Pregnancy diet rules — The Bump
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Pregnancy diet rules

I saw a post the other day where someone asked if kimchi was safe to eat during pregnancy and someone responded by asking what the other poster thought pregnant women in Korea eat. I know we've talked about varying pregnancy rules, and thought we could do the same with varying diet recommendations from country to country.  This could be just as interesting as the other post. 

Re: Pregnancy diet rules

  • This is from the Malaysian baby center site, but it's pretty much in line with what I was told by my doc:

     

    The cockles found in laksa and char kway teow are supposed to be boiled before they are added to these dishes, but you may want to ask the hawker to leave them out as you can't know how thoroughly they were cooked. Read more about the safety of hawker foods when you're pregnant.Steamboat ingredients that are not cooked through. Make sure the broth is brought to boil every time new ingredients are added, especially shellfish, meats and eggs.Cheeses with a white, mouldy rind, such as brie and camembert, and blue-veined cheeses such as stilton. All these cheeses could contain listeria, a bacteria that could harm your baby.Pateraw or undercooked meat and eggs. All are possible sources of bacteria that can harm your unborn baby. When cooking meat and eggs, make sure they are cooked properly.Raw seafood, such as oysters or sushi.Shark, swordfish or marlin. These fish contain unsafe levels of naturally occurring mercury. Tuna contains some mercury too, so it's best you don't eat more than four medium-sized cans, or two fresh tuna steaks per week.Don't eat liver and liver products (such as pate or liver sausage) because they may contain large amounts of the retinol form of vitamin A. Too much of this could be harmful to your developing baby.You should stop or cut down on drinking alcohol during pregnancy, too. If you want to drink during your pregnancy, don?t drink more than one or two units of alcohol, once or twice a week, and don't get drunk.It's best not to have more than 200mg of caffeine a day. That?s two mugs of instant coffee or four cups of tea or five cans of cola a day. You could switch to decaffeinated hot drinks and colas, instead.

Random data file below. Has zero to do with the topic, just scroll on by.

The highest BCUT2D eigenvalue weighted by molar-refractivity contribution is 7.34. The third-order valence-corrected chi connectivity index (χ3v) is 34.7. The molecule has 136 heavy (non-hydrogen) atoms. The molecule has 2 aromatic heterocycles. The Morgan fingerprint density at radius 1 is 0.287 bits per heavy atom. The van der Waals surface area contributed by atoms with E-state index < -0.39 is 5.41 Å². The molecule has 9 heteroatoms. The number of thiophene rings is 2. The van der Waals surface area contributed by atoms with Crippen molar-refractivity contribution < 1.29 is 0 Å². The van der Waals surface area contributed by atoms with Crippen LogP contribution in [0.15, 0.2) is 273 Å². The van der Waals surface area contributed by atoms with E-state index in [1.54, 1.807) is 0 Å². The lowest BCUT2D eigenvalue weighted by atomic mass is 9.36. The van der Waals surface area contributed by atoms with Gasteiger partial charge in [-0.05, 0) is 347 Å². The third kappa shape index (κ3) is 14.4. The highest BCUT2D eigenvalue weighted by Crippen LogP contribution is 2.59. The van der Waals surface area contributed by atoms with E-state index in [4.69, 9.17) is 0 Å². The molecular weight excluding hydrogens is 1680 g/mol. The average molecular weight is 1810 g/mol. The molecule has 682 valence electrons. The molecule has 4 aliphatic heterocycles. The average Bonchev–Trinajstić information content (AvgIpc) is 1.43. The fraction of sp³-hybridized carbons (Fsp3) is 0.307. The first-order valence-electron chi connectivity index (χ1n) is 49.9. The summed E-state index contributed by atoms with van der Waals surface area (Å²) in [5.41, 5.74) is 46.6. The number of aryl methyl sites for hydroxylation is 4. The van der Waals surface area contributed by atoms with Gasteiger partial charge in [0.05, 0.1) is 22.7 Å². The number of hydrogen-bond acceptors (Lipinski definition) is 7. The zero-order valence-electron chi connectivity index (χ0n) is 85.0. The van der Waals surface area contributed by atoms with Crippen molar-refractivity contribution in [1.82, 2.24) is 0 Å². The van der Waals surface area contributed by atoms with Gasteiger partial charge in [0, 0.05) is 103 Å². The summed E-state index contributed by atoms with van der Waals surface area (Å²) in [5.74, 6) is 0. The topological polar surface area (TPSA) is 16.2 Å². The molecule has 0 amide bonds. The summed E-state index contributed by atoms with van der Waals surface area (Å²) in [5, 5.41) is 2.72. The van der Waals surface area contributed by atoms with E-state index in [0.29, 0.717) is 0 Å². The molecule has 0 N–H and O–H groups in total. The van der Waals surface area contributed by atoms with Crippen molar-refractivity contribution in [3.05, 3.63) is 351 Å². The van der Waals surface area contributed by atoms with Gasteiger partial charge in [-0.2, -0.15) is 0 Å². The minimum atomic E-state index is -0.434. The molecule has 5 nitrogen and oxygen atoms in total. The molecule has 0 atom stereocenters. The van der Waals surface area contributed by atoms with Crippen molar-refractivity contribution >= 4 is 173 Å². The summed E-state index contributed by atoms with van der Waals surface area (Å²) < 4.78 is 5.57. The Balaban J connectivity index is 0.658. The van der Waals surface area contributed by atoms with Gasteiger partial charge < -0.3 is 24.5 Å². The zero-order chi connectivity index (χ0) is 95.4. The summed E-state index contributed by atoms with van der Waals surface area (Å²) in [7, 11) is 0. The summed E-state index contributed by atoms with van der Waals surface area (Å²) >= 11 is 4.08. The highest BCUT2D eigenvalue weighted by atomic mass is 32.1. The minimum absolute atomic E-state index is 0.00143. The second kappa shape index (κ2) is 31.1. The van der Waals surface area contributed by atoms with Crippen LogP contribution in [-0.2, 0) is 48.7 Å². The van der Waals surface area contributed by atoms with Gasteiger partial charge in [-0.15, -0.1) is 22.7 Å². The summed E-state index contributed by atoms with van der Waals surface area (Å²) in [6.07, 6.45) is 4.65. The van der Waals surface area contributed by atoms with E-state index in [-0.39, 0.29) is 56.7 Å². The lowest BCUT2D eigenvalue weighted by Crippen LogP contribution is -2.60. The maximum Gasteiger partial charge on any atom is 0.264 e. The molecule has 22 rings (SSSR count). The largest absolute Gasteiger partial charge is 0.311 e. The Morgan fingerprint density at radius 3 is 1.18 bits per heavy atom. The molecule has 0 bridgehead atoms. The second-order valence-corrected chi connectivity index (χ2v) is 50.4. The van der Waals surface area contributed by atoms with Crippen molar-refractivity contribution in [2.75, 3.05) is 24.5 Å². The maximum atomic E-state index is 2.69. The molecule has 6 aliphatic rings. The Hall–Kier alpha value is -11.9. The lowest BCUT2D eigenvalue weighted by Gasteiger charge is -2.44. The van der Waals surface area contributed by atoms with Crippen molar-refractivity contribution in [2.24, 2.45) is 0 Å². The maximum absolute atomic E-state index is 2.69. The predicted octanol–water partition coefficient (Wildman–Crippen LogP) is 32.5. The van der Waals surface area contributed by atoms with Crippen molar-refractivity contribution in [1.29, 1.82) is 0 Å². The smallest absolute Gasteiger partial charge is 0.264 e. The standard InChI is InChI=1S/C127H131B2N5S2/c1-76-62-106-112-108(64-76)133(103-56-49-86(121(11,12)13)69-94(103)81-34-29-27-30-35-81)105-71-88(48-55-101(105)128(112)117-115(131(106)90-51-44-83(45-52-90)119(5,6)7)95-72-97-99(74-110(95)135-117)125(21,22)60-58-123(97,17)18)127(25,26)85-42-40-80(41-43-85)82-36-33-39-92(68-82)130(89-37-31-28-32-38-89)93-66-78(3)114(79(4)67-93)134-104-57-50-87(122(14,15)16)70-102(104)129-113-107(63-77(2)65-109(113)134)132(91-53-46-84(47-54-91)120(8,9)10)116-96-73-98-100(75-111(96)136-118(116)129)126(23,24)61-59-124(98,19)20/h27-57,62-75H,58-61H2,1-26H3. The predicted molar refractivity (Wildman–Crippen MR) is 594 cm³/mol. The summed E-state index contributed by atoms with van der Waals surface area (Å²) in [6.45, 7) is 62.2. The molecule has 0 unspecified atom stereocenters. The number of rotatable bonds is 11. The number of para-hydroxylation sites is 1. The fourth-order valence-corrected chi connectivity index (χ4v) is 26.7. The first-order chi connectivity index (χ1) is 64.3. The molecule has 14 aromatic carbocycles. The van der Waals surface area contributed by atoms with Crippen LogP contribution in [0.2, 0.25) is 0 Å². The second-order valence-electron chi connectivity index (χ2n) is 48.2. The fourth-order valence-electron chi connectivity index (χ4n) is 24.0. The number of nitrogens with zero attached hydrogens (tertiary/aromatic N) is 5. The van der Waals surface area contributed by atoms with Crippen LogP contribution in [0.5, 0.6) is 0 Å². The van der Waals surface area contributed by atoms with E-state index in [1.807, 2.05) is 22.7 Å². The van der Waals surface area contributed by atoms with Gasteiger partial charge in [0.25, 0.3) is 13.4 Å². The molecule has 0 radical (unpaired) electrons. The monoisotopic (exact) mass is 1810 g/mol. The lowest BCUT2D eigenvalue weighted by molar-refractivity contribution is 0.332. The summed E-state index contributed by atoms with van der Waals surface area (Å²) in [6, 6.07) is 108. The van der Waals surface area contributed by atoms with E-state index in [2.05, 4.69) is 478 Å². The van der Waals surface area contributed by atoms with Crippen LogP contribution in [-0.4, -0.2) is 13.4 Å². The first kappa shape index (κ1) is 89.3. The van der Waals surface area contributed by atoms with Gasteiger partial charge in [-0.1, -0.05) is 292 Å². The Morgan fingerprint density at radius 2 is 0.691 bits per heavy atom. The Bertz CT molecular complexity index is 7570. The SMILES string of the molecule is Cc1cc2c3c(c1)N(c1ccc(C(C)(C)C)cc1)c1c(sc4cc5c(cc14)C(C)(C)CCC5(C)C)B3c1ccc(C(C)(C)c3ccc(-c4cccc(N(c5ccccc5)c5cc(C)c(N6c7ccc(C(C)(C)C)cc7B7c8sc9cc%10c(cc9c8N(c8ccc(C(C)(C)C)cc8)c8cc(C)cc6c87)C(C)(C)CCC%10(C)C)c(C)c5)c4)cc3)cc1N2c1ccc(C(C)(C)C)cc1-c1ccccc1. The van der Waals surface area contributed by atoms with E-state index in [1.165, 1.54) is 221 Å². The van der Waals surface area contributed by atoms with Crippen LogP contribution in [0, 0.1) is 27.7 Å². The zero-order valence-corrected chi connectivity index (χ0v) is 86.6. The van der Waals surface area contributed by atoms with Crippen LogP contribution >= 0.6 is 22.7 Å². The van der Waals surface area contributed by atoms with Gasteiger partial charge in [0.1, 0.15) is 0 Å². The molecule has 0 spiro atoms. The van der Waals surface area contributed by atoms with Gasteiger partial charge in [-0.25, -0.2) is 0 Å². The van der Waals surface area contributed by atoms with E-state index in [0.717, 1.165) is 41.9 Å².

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  • In Belgium it's:

     * No alcohol or smoking, duh

    * No raw meat or raw veggies (if not cleaned well), due to toxoplasmosis. So yes, doctors recommend to avoid salads in restaurants, if you can't make sure the salad was washed properly.

    * No raw fish 

    * No raw eggs and unpasteurized cheeses, due to listeria

    * Careful with the caffeine

    People start to see that tuna and other large fish pose a mercury problem, but I haven't heard of any doctors ruling those out. 

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  • Also in Belgium. And I'd say here, given the huge international community, the recommendations vary a great deal.

    One friend here was told nothing was off limits but everything should be in moderation. The primary English speaking resource (BCT) here says alcohol is OK - a social drink, don't get drunk, etc.

    It's also interesting to note that one of the Scandinavian countries just changed it's recommendations to say that sushi is safe (though I do believe in limited quantities). Sorry, I read an article about it but don't remember which one.